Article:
Tuesday, June 27, 2017


The "woman-in-peril" melodrama is a popular subgenre of film that fell neatly under the banner of the "woman’s picture” of the ‘30s and ‘40s. Early films in this mold (Rebecca - 1940, Suspicion - 1941, Gaslight -1944) combined aspects of the horror film, film noir, and the romance gothic in suspense narratives with female protagonists bedeviled by dashing and desirable men who, under normal circumstance, would be considered the romantic ideal.
In the postwar years, when Hollywood took to aggressively reinforcing more traditional gender roles, these sophisticated romantic dramas became decidedly more domestic in focus (Loretta Young in 1951s Cause for Alarm, Doris Day in 1956's Julie - the original "The stewardess is flying the plane!" thriller), and more conspicuously tailored to appeal to a female audience.

The relative dowdiness of these black & white suburban suspense thrillers eventually gave way to the tonier, full-color escapism of a the “posh women in peril” subgenre. Here, the aproned housewife of yore was replaced by the moneyed lady of leisure, therein offering the added diversions of fashion show and travelogue to the mix as these well-turned-out heroines were photogenically menaced in delectably plush surroundings. To this latter category belongs producer Ross Hunter’s Midnight Lace, an appealingly glossy, routinely effective, thoroughly predictable woman-in-peril melodrama graced by a persuasively committed performance by Doris Day.

The Victim:
Doris Day as Katherine "Kit" Preston
 Overdressed + Overactive imagination = Patronized 24/7
The Suspects:
Rex Harrison as Anthony Preston
Neglectful husband with one too many last-minute "business" emergencies
Myrna Loy as Aunt Bea Coleman
Oversolicitous matron with a penchant for comic headwear
John Gavin as Brian Younger
Phone-happy, shell-shocked veteran with appalling British accent 
Roddy McDowall as Malcolm Stanley
A Gen-X prototype. The entitled, ne'er-do-well son of the Preston's Dickensesque housemaid.
Natasha Parry as Peggy
Smartly-dressed neighbor with an absentee husband and a too-canny talent for

always being at the right place at the right time
Herbert Marshall as Charles Manning
Avid gambler & worrywart possessed of the singular gift of looking guilty absolutely all of the time 
Anthony Dawson as Roy
Silent skulker who might as well wear sandwich board reading "Suspicious Character" 

A Dial M for Murder (1954) alumnus
John Williams as Inspector Byrnes
Literally phoning in his identical performance from Hitchcock's Dial M for Murder (1954) 

Midnight Lace is the very last of Doris Day's regrettably infrequent forays into drama (a gifted and versatile dramatic actress, Day claimed to have put herself so emotionally through the wringer for this film that she vowed thereafter to appear in comedies. A woman of her word, Day saw of the '60s in a string of comedy films, her sole and final musical outing being in Billy Rose' Jumbo (1962). Midnight Lace, a high-toned hand-wringer about an American heiress in London who can't get anyone to believe she's being terrorized by threatening phone calls from an unseen assailant who's also making sundry attempts on her life, is a suspenser catering shamelessly to the Ladies Home Journal/Women’s Wear Daily crowd. At frequent intervals director David Miller (Sudden Fear -1952) and producer Ross Hunter (Portrait in Black - 1960) find it necessary to pad out events and throw mis-en-scène to the wind in an effort to play up the film's “feminine” distractions:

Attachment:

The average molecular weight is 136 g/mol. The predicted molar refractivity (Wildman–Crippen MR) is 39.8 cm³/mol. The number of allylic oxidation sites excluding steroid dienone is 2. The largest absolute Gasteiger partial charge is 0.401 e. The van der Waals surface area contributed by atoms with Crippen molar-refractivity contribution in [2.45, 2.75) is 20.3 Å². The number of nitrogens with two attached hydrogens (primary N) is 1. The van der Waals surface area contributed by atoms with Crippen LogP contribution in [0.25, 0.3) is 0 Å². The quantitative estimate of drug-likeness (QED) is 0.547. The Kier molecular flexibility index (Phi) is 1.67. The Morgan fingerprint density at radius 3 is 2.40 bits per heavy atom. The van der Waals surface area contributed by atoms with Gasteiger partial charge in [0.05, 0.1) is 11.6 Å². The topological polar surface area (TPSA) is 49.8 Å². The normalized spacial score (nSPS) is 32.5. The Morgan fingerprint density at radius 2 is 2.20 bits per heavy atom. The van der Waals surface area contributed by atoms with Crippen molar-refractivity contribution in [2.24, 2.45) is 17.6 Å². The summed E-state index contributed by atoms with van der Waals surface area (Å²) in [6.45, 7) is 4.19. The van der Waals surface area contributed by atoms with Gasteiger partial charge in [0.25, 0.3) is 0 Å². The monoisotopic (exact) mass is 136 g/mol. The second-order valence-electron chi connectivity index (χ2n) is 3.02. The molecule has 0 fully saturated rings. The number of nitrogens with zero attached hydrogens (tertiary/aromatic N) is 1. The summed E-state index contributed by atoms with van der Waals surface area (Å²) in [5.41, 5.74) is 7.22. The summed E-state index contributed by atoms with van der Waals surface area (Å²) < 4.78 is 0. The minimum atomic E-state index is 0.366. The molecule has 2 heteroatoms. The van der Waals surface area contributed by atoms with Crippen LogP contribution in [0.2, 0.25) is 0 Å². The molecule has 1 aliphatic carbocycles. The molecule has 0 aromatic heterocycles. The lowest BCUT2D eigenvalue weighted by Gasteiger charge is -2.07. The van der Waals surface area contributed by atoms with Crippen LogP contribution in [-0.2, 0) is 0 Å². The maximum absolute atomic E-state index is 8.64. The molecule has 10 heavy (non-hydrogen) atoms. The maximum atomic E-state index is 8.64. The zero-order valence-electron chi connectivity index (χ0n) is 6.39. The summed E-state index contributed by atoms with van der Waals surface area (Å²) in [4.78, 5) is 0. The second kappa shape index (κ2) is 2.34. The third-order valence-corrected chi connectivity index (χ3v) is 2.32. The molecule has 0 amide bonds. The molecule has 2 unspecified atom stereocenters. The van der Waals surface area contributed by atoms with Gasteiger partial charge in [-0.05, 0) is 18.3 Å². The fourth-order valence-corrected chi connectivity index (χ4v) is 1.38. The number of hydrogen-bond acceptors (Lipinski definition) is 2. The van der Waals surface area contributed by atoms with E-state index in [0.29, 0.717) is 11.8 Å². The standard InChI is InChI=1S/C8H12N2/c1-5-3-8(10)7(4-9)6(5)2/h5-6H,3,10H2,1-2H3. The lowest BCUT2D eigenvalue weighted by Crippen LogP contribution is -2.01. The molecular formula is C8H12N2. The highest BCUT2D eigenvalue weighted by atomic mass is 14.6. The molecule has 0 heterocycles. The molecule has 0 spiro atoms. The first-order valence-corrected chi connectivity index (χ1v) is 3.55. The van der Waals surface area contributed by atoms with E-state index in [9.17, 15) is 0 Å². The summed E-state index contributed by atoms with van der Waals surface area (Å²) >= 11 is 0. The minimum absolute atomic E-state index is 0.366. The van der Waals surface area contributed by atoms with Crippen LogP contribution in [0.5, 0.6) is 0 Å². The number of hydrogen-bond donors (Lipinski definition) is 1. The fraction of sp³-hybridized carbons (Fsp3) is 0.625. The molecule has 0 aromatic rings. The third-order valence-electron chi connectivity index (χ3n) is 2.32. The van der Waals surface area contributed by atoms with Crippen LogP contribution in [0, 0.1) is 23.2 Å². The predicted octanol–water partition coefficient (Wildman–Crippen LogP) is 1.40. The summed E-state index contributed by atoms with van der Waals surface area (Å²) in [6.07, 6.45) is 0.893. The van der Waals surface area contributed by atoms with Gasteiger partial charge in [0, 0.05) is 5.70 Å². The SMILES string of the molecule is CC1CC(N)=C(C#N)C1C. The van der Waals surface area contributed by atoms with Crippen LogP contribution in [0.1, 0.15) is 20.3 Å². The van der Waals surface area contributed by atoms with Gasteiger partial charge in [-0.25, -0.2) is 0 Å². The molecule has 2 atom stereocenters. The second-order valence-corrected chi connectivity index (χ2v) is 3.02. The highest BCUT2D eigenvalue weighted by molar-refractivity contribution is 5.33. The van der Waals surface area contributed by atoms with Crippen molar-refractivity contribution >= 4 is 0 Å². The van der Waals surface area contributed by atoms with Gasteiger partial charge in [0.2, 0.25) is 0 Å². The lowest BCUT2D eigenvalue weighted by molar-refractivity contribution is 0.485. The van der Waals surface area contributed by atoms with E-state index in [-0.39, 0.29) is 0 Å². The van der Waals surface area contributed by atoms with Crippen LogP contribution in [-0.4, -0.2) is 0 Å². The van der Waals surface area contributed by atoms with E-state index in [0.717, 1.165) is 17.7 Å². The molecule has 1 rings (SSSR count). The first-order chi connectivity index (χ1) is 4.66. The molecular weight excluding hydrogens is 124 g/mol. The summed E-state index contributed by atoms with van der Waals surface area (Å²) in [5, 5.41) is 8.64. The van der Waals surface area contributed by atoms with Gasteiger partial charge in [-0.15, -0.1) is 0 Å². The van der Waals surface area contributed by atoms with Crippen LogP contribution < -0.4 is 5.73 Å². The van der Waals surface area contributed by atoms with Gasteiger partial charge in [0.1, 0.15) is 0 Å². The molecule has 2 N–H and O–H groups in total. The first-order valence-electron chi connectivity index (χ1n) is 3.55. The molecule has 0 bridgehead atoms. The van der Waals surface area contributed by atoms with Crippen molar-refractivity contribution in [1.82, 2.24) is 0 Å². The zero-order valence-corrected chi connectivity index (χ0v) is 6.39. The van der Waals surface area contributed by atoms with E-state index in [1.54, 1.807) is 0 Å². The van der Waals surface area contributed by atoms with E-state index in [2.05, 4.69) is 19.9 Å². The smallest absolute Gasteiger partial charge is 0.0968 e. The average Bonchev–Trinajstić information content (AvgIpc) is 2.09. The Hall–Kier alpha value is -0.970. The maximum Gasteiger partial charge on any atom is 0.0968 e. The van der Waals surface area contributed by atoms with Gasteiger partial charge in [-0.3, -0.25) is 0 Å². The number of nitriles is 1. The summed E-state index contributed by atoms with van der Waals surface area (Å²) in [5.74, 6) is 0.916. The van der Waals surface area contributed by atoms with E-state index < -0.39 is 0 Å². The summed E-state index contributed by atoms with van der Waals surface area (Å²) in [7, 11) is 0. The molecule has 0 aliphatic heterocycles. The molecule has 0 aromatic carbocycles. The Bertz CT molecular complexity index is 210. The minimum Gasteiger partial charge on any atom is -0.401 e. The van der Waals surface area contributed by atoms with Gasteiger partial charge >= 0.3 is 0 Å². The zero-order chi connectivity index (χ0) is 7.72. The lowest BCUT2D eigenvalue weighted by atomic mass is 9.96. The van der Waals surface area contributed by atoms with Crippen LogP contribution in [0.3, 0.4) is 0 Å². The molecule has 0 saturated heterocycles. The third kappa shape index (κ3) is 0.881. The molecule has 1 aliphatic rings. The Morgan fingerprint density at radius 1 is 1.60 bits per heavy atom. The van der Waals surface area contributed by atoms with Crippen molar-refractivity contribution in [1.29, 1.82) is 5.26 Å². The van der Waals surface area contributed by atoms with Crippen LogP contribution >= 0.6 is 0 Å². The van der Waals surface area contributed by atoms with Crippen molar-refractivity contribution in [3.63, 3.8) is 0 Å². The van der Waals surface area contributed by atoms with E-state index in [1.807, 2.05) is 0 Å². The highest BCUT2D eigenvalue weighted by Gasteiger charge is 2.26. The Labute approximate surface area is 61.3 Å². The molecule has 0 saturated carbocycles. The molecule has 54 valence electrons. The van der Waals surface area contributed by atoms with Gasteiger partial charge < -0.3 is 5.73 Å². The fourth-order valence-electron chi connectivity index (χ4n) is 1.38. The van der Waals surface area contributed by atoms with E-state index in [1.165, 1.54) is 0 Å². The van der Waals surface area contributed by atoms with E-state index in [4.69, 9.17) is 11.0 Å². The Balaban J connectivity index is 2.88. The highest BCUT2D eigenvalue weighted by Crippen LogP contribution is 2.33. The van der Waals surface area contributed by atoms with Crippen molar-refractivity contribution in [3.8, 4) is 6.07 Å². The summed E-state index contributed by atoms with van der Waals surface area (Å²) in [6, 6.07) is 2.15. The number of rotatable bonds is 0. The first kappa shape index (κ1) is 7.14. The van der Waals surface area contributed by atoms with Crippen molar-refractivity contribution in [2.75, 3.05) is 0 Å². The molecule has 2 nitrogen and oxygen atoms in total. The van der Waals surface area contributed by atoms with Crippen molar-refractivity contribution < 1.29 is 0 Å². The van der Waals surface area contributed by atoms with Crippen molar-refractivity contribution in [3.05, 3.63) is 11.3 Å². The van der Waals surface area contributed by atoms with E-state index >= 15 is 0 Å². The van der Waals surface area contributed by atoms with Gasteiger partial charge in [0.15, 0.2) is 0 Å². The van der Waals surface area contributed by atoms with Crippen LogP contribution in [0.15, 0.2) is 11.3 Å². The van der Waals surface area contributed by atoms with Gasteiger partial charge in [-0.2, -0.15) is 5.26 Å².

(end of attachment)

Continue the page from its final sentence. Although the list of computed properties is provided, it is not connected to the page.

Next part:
Thrill at the splendor of the ballet! Featuring excerpts from Giselle, Petrouchka, and Swan Lake! 
Gasp at the divoon frocks and bed jackets designed by wrested-out-of-retirement
"Irene," who earned herself an Oscar nomination for her trouble
Even Don Loper would swoon over the magnitude of  marvy millinery on display!
(Although I don't recall if any are in violet satin lined in fuschsia and purrrrple)
Midnight Lace is the kind of movie you can imagine Lucy and Ethel taking in at a matinee after luncheon at Schrafft’s (with hats!), then talking animatedly about Doris Day’s gowns and the relative “dreaminess” of Rex Harrison and John Gavin as they take the train back to Westport.
Striking a note of violent hysteria even before the credits roll, Midnight Lace wastes no time getting underway, swiftly setting a wobbly foundation of emotional instability for Doris Day’s harried heroine to hurl herself from. As American heiress Katherine Preston, Day plays a newlywed “work widow”: a lonely London expatriate three months married to a British financier (Harrison) whose unforgiving work schedule leaves her with far too much free time. Too much time to roam the unfamiliar city alone; too much time to grapple with the confusing monetary exchange rates; and (as per the plot) too much time to fabricate phantom assailants in an effort to garner the attention of her neglectful husband.

Though the film makes us privy to the fact that she is indeed the target of threatening phone calls and a series of near-fatal mishaps, Kit’s nervous excitability, combined with a septet of vaguely suspicious supporting characters, conspire to create just enough doubt as to whether Mrs. Preston is the victim or the agent of her torment.